All Chicago police officers to wear body cameras by end of 2017

CHICAGO (WLS) -- Every Chicago police officer will be wearing a camera much sooner than expected. The city announced Wednesday it will fast-track the program in hopes of improving community relations and police accountability.

Mayor Rahm Emanuel said all officers will be wearing body cameras a year ahead of schedule.

The Chicago Police Department body camera pilot program, which began in January 2015, still requires that the officer actually turn the camera on. It records 72 hours of HD video and includes, with technology upgrades, a 32-second video buffer. That protects the privacy of community members and gives police a bit of discretion. After that buffer, it begins to record audio as well.

Since the program started, officers have taken more than 300,000 segments of footage. The city released overnight a sample video showing what the camera looks like while an officer is wearing it.

By the end of 2017, officers in all 22 police districts will be wearing them - a full year earlier than originally planned. The city said the expedited expansion supports the safety and security to officers while improving transparency.

"This expedited expansion will support officers working on the street to reduce crime in our neighborhoods, improve transparency, and rebuild trust within the communities that are police officers serve," said CPD Commander Marc Buslik, 19th District.

"Created a city of savages. If you don't listen to people who can get to the root cause of this problem, then by summertime you're going to have a problem bigger than these body cams, you know? It's the starvation of the people, you know? Deal with the root cause," said Mark Carter, a Chicagoan.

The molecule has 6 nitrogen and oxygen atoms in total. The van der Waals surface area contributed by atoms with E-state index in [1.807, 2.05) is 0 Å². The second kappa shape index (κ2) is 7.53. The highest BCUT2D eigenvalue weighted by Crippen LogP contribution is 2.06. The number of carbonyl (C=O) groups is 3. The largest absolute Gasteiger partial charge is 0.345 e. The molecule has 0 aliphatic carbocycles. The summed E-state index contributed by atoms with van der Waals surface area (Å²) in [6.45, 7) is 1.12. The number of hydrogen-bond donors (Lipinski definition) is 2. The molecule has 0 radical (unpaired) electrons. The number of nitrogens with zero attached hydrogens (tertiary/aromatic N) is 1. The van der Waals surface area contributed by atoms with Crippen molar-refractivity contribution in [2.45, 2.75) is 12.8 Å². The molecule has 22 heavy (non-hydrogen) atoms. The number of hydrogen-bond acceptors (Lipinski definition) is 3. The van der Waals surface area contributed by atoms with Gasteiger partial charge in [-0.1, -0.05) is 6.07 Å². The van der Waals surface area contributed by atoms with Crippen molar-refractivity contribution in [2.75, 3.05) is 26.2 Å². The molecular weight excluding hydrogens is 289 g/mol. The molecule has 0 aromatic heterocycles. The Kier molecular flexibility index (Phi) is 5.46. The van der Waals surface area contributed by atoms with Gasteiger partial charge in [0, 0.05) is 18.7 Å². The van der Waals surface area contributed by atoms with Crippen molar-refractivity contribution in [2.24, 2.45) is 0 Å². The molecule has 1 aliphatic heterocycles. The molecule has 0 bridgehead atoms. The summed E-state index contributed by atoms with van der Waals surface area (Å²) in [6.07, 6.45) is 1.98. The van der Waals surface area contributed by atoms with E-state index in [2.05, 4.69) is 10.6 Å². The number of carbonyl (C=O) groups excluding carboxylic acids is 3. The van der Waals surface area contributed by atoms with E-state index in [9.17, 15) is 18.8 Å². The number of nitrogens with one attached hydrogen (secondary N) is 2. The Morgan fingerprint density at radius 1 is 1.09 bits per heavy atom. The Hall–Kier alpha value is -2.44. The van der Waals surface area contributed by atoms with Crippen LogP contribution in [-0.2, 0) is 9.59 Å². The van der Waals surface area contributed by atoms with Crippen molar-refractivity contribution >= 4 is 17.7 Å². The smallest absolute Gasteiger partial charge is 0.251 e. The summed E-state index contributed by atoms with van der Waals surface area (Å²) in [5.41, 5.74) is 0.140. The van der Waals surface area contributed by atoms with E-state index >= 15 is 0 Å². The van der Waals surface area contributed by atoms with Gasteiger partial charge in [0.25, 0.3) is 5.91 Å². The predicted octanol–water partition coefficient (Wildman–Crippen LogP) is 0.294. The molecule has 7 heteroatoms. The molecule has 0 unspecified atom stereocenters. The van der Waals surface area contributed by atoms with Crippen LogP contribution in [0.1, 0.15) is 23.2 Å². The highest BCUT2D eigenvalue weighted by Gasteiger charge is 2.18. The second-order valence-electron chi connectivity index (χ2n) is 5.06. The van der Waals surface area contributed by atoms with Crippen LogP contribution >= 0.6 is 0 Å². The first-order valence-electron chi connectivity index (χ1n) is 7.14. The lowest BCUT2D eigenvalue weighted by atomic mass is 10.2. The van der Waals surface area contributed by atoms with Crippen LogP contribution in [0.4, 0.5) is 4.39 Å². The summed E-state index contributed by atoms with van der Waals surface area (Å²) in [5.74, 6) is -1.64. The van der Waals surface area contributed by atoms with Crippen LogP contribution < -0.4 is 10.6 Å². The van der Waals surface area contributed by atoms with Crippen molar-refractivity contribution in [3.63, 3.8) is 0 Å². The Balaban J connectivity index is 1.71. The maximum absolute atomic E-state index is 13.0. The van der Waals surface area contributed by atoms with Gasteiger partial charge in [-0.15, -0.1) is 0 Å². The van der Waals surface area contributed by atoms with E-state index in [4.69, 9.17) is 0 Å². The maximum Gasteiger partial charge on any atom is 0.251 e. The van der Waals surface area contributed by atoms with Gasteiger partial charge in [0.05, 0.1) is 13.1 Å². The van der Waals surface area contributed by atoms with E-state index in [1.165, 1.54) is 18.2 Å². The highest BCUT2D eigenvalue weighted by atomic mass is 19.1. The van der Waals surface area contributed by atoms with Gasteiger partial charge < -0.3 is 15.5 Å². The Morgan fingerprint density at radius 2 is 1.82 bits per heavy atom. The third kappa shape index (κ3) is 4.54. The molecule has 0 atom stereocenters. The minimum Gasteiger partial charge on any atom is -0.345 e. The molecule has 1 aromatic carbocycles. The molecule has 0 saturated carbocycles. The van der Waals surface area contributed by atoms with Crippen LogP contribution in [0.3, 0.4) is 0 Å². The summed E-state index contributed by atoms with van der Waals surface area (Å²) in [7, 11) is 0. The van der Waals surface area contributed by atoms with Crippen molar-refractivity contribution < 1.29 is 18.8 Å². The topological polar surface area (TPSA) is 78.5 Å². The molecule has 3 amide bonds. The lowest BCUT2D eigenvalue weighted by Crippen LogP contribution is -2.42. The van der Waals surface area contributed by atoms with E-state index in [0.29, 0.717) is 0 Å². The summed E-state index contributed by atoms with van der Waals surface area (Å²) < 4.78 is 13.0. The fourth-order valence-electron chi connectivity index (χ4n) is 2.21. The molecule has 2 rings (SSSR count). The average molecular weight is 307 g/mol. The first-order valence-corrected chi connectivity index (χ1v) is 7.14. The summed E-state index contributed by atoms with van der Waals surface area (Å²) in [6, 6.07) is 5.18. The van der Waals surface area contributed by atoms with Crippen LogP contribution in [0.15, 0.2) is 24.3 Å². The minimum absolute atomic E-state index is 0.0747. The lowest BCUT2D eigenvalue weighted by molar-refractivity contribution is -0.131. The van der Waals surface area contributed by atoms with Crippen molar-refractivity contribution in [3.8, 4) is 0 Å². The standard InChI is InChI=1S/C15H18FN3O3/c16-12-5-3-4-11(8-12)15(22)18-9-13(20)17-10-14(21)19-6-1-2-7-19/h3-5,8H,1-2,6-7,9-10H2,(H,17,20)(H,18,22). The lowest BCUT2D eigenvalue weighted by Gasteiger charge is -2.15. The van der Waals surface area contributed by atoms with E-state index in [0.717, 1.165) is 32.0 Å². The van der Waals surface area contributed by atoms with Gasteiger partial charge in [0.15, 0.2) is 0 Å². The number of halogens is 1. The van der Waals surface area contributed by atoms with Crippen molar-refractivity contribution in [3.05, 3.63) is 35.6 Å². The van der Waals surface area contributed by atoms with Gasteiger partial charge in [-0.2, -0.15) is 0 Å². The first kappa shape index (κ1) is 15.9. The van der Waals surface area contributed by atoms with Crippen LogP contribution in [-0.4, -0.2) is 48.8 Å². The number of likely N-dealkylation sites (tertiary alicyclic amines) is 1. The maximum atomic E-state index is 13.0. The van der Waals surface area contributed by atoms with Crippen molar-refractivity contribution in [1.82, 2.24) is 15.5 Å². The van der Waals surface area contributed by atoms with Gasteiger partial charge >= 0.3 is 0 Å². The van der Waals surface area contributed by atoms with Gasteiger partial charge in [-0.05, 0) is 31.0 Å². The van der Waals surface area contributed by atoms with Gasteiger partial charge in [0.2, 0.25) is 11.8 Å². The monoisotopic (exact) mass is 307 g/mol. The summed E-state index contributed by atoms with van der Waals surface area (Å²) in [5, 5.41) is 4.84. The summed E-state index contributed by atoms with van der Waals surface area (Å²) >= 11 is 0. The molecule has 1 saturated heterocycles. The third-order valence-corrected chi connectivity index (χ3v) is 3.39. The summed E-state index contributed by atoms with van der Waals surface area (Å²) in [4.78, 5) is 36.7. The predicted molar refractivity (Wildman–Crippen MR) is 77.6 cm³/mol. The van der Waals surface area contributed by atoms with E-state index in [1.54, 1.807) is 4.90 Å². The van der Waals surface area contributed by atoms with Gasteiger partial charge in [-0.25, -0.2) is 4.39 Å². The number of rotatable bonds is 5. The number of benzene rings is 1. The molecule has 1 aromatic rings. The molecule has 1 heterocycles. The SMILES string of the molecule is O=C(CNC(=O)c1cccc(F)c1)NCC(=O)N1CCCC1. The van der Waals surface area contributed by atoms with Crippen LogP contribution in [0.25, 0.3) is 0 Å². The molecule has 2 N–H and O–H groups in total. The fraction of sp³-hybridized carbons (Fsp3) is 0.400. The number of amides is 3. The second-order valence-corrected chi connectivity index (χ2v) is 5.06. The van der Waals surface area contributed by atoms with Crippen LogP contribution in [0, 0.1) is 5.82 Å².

The program continues to roll out as the U.S. Department of Justice continues an investigation into the CPD's training and procedures that were initiated during the public outcry after the release of the Laquan McDonald video.

Karonisha Ramsey, the mother of 19-year-old Kajuan Raye, who was shot and killed by a Chicago police sergeant on the city's South Side the day before Thanksgiving, said she might know more about what happened if the officer had been wearing a body camera.

"Sometimes when you know somebody's watching you don't do certain things," said Katina Anderson, a family friend. "Maybe he would have thought twice."

Ramsey filed a federal lawsuit against the officer involved, and said she believed her son's police involved shooting is one of the reasons why the department decided to fast track its body cam program.

The expedited process is slated to begin next month.

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